Field studies were conducted at Mt. Zao, located on the border between the Miyagi and Yamagata prefectures, for three days from October 6th to 8th, 2018. Eleven graduate students majoring in geophysics and geology/petrology, coming from universities nationwide that are involved in this consortium, participated alongside three faculty members. In the morning of the first day, the entire group conducted excursions at Mt. Zao together. In the afternoon of the first day and the entire second day, the group split up into the geophysics course (seven members) and the geology/petrology course (four members) and conducted field studies. Presentations were given by each group on the third day.
After gathering at the rest house at the summit of Mt. Zao at 10:00 on October 6th, the group began excursions under the guidance of Professor Masao Ban (Yamagata University). Commentary was given on the history of the volcanic activity of Mt. Zao, under favorable weather conditions, while remotely observing the horseshoe-shaped Umanose caldera (formed in the initial phase of the recent eruption), Goshikidake (the central volcanic cone located inside), and Okama (the crater lake formed by the explosion crater). After observing the sediments from the phreatic eruption in 1985, which was the latest eruption around Okama, the group observed the volcanic ejecta of a phreatomagmatic eruption that occurred approximately 30,000 years ago at the summit of Mt. Katta.
The geophysics course group conducted field studies involving seismic array observations and related lectures/analysis among the seismic observation methods for volcanoes.
Seismic array observations at a location approximately 1.5 km southeast of the Okama crater began on the afternoon of October 6th. A seismic array observation is a method consisting of setting up multiple seismometers in a location of a given size and examining the direction and velocity of the arrival of seismic waves. Students set up the seismometers after being given explanations of the methods of using seismometers and data loggers under the guidance of Professor Takeshi Nishimura (Tohoku University).
In the morning of October 7th, Professor Nishimura lectured the basic principles of the seismographs used in this field study, as well as the types and features of the ground motion recorded by seismometers. Furthermore, he explained the basic principles and analysis methods for estimating the apparent velocity and propagation direction of seismic waves based on seismic array observation data. The students learned the techniques of array analysis by solving their own examples.
In the afternoon of October 7th, the students analyzed the waveform data recorded on seismic arrays. The students applied the analysis techniques they learned in lectures to the data in order to determine the apparent velocity and propagation directions of the volcanic seismic waves, and they then estimated the position of the earthquake source.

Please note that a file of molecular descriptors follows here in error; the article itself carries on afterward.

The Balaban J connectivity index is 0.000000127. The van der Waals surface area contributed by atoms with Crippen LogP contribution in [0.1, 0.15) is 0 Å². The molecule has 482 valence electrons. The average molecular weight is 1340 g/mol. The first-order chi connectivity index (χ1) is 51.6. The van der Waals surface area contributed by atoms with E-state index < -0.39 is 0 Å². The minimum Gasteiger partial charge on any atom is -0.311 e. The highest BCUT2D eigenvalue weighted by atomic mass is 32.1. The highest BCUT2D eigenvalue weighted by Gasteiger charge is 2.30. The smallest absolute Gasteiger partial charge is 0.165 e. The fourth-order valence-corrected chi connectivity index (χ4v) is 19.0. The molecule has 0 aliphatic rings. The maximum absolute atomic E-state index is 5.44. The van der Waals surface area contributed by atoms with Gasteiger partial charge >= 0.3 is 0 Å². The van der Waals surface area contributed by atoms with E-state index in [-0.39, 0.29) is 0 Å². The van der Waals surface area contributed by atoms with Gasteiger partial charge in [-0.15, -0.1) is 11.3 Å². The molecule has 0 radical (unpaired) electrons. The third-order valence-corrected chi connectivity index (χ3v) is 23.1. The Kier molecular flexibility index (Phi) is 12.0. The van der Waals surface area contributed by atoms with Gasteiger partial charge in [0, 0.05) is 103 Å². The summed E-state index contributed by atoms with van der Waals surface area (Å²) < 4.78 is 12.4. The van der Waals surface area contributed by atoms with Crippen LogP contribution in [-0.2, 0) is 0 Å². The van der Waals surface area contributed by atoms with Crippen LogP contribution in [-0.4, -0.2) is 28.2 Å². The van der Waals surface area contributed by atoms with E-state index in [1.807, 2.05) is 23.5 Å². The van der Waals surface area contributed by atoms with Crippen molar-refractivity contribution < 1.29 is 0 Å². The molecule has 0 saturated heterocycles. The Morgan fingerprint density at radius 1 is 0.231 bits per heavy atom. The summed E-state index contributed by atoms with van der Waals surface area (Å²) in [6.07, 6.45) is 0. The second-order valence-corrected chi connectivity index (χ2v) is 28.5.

The geology/petrology course group conducted field studies involving outcrop observations and microscopic observations of volcanic ejecta near the summit and at the foot of Mt. Zao.
From the afternoon of October 6th, the students observed pyroclastic rocks under the guidance of Professor Ban at an outcrop in the western part of Kumanodake, which is located northwest of Okama. The students investigated the differences in the types and proportions of the components of each layer of agglomerates and agglutinates, including volcanic bombs and scoria, in order to estimate the eruptive sequence. Afterwards, the students observed the tephra layer at outcrops in Otanokami and Daikokuten, which are located approximately 1.5 km from Okama, in order to create a columnar section.
On the morning of October 7th, the students were given a lecture on volcano geology by Professor Ban, after which they observed tephra spanning a period of approximately 3000 years at Sumikawa, approximately 4 km from Okama. Its features were investigated in order to create a columnar section and estimate an eruptive sequence. Furthermore, the students investigated stratigraphy by comparing the tephra and the key beds of Otanokami and Daikokuten, which were observed during the previous day.
In the afternoon of October 7th, the students used microscopes to observe volcanic ash from the magma eruption and phreatic eruption which were collected at Sumikawa. The students estimated an eruption sequence by investigating the types and proportions of the components, such as lithic fragments and crystals of different colors, within each layer.
On the final day, October 8th, the students gave presentations that summarized the field study content. Two groups were formed from each of the geophysics course and the geology/petrology course for oral presentations of the field study results, and a lively question and answer session was held for each group's presentation. Finally, the professors gave comments for the work.